Location: Children's Nutrition Research CenterTitle: Midcourse correction to a clinical trial when the event rate is underestimated: The Look AHEAD (Action of health in diabetes) study Author
Submitted to: Clinical Trials
Publication Type: Peer Reviewed Journal
Publication Acceptance Date: 2/1/2012
Publication Date: 2/1/2012
Citation: Brancati, F.L., Evans, M., Furberg, C.D., Geller, N., Haffner, S., Kahn, S.E., Kaufmann, P.G., Lewis, C.E., Nathan, D.M., Pitt, B., Safford, M.M., Foreyt, J.P., Look AHEAD Research Group. 2012. Midcourse correction to a clinical trial when the event rate is underestimated: The Look AHEAD (Action of health in diabetes) study. Clinical Trials. 9(1):113-124. Interpretive Summary: The Look AHEAD study is a long-term clinical study designed to see the cardiovascular disease (CVD) benefits of an intensive lifestyle intervention in obese adults with type 2 diabetes. The goal of this study was to have an 18% decrease in rate of cardiovascular events over the 10.5-year study and follow-up. However, the rate of decrease in CVD events was lower than expected after the first 2 years. Eventually, the portions of the design were modified under recommendations from a review board. These changes included: altering the desired endpoint of the study (the desired reduction of CVD events) and extending the follow-up time of subjects to ensure that any changes in the rate of CVD events can be monitored. Every study has errors that may only become apparent after trials and subjects have already been tested. It is important to recognize such errors and make modifications to the desired endpoints of a study as they become apparent, rather than continue research with inaccurate data and goals. As issues come up in studies it is important that appropriate steps be made to correct them and prevent any errors or bias from entering the study.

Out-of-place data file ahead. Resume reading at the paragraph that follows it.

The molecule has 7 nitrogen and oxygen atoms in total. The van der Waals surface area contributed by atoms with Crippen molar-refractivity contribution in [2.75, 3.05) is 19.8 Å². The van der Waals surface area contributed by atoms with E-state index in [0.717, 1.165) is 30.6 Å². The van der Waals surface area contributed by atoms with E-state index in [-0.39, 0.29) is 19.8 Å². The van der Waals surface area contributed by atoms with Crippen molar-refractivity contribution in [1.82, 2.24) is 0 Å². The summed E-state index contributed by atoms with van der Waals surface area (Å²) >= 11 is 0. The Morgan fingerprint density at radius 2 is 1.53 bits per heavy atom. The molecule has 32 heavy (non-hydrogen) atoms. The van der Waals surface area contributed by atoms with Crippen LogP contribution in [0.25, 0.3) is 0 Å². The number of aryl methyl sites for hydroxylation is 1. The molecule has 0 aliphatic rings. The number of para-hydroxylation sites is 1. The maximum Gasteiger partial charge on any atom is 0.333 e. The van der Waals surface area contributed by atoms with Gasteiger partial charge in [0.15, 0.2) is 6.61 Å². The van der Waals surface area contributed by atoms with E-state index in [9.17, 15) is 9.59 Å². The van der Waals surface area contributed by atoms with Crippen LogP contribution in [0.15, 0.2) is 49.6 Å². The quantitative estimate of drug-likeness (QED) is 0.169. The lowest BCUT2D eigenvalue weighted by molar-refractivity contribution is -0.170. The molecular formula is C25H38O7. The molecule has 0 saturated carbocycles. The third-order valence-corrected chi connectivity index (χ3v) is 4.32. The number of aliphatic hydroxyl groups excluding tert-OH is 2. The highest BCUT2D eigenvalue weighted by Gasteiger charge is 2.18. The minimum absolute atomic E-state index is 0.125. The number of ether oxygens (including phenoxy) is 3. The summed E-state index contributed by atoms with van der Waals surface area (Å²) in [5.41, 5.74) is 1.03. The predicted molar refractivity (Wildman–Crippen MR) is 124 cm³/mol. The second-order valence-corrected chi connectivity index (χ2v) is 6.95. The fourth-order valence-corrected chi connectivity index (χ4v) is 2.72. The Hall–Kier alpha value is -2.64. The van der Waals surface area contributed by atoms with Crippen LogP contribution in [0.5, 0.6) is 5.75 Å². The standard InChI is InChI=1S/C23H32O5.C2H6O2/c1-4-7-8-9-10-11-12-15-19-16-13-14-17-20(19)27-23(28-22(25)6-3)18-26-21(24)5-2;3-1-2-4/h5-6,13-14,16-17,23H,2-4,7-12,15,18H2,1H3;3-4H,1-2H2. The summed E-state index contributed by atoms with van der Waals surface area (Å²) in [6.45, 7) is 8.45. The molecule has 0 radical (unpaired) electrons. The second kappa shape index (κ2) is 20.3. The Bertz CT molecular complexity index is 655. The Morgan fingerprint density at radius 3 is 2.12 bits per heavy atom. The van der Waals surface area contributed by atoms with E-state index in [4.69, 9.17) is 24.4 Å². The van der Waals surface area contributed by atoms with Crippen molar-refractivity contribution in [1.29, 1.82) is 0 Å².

Technical Abstract: The Look AHEAD (Action for Health in Diabetes) Study is a long-term clinical trial that aims to determine the cardiovascular disease (CVD) benefits of an intensive lifestyle intervention (ILI) in obese adults with type 2 diabetes. The study was designed to have 90% statistical power to detect an 18% reduction in the CVD event rate in the ILI Group compared to the Diabetes Support and Education (DSE) Group over 10.5 years of follow-up. The original power calculations were based on an expected CVD rate of 3.125% per year in the DSE group; however, a much lower than expected rate in the first 2 years of follow-up prompted the Data and Safety Monitoring Board (DSMB) to recommend that the Steering Committee undertake a formal blinded evaluation of these design considerations. The Steering Committee created an Endpoint Working Group (EPWG) that consisted of individuals masked to study data to examine relevant issues. The EPWG considered two primary options: (1) expanding the definition of the primary endpoint and (2) extending follow-up of participants. Ultimately, the EPWG recommended that the Look AHEAD Steering Committee approve both strategies. The DSMB accepted these modifications, rather than recommending that the trial continue with inadequate statistical power. Trialists sometimes need to modify endpoints after launch. This decision should be well justified and should be made by individuals who are fully masked to interim results that could introduce bias. This article describes this process in the Look AHEAD study and places it in the context of recent articles on endpoint modification and recent trials that reported endpoint modification.